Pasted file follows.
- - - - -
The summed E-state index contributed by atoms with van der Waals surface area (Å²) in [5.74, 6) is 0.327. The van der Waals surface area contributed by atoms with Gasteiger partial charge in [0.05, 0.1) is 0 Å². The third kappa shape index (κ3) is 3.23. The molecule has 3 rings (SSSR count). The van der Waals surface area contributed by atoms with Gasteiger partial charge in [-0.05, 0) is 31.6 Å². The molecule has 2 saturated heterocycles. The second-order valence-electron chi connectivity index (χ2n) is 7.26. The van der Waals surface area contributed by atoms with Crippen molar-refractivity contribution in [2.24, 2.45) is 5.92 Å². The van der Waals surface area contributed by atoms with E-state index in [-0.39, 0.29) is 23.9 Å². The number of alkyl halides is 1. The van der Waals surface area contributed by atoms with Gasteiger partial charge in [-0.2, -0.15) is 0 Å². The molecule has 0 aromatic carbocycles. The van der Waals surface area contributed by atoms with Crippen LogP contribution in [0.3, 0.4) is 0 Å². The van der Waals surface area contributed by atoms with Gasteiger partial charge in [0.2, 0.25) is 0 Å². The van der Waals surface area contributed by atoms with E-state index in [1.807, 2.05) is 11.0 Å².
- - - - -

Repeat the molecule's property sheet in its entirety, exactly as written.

The summed E-state index contributed by atoms with van der Waals surface area (Å²) in [5.74, 6) is 0.327. The van der Waals surface area contributed by atoms with Gasteiger partial charge in [0.05, 0.1) is 0 Å². The third kappa shape index (κ3) is 3.23. The molecule has 3 rings (SSSR count). The van der Waals surface area contributed by atoms with Gasteiger partial charge in [-0.05, 0) is 31.6 Å². The molecule has 2 saturated heterocycles. The second-order valence-electron chi connectivity index (χ2n) is 7.26. The van der Waals surface area contributed by atoms with Crippen molar-refractivity contribution in [2.24, 2.45) is 5.92 Å². The van der Waals surface area contributed by atoms with E-state index in [-0.39, 0.29) is 23.9 Å². The number of alkyl halides is 1. The van der Waals surface area contributed by atoms with Gasteiger partial charge in [-0.2, -0.15) is 0 Å². The molecule has 0 aromatic carbocycles. The van der Waals surface area contributed by atoms with Crippen LogP contribution in [0.3, 0.4) is 0 Å². The van der Waals surface area contributed by atoms with Gasteiger partial charge in [0.2, 0.25) is 0 Å². The van der Waals surface area contributed by atoms with E-state index in [1.807, 2.05) is 11.0 Å².